quality of life experienced by the children, and (7) if the application of parenting
      strategies included in Comet mediates change in child externalizing behaviors.

      Method:

      To investigate these research questions, parents seeking help in primary care clinics for
      externalizing behaviors in their child will be recruited to the study. Six clinics will be
      involved in recruitment of participants and offering the interventions. Clinical
      psychologists on every clinic will therefore be trained in both formats of the Comet program.

      Enrolled participants will be randomized at each clinic to either take part in the group
      format or the internet-based format of Comet. The participants randomized to the latter
      format will start their treatment as soon as they have completed the first assessment, while
      participants in the group format will have to wait for the scheduled group to start
      (generally within 1-3 months after enrollment and first assessment). The post assessment will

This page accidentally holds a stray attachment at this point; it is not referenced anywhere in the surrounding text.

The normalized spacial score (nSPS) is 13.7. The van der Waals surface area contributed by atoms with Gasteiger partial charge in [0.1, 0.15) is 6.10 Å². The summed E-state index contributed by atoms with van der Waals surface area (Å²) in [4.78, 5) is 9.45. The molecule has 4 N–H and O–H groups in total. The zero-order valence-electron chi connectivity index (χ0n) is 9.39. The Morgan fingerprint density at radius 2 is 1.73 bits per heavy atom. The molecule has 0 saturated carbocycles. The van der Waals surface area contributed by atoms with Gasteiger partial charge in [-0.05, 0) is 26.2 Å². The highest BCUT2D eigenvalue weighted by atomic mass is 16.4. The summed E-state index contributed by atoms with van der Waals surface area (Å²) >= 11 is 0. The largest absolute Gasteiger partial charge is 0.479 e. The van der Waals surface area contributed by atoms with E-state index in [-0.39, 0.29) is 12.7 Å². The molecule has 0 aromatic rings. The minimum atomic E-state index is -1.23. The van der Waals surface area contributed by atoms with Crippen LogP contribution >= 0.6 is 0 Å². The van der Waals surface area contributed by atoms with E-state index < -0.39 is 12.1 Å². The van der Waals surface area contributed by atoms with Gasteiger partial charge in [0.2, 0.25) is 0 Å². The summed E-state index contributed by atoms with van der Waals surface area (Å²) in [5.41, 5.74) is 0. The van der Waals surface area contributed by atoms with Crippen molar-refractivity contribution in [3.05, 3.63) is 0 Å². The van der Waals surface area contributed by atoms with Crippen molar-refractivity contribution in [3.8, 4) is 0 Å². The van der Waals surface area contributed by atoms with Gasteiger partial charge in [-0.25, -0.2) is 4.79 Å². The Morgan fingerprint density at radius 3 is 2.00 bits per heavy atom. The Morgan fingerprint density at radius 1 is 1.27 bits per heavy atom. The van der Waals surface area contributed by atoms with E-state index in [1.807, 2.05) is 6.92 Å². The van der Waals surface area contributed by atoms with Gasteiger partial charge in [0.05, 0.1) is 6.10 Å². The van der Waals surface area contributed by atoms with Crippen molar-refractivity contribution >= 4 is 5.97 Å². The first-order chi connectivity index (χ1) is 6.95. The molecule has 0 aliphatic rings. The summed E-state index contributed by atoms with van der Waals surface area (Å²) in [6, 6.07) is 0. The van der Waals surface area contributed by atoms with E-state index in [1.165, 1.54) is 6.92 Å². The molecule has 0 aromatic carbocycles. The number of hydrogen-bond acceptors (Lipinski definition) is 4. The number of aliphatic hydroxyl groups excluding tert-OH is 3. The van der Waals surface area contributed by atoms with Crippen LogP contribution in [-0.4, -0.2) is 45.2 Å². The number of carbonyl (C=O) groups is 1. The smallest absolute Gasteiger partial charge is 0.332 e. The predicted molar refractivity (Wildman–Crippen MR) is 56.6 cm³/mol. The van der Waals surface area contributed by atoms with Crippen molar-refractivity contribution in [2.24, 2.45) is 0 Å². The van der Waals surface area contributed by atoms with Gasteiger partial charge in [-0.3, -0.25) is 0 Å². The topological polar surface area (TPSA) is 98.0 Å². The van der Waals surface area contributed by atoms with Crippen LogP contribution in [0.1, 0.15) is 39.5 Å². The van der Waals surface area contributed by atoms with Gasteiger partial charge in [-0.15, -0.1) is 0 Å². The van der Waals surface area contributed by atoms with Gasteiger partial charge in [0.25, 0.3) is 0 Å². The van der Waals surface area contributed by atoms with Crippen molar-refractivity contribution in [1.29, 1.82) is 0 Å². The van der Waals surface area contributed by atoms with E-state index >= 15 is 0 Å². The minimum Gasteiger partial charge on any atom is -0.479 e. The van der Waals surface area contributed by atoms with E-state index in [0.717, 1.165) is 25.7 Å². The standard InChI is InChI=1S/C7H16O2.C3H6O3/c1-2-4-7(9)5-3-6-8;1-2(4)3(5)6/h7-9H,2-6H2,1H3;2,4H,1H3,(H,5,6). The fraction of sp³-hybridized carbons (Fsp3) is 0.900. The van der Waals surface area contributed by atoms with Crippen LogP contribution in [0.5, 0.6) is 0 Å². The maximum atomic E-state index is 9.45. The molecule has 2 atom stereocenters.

take place when participants have completed the intervention and the follow-up assessment
      will be 12 months after the first assessment point. In addition, parents in each condition
      will answer a few questions on a weekly basis during their interventions.

      Assessments at pre, post and follow-up will include parent ratings of child behaviors, parent
      behaviors, parent mental health, and consumer satisfaction/applicability (only at post
      assessment). At pre and post assessment blinded clinicians will also make a diagnostic
      assessment of Oppositional Defiant Disorder (ODD) and Attention Deficit/Hyperactivity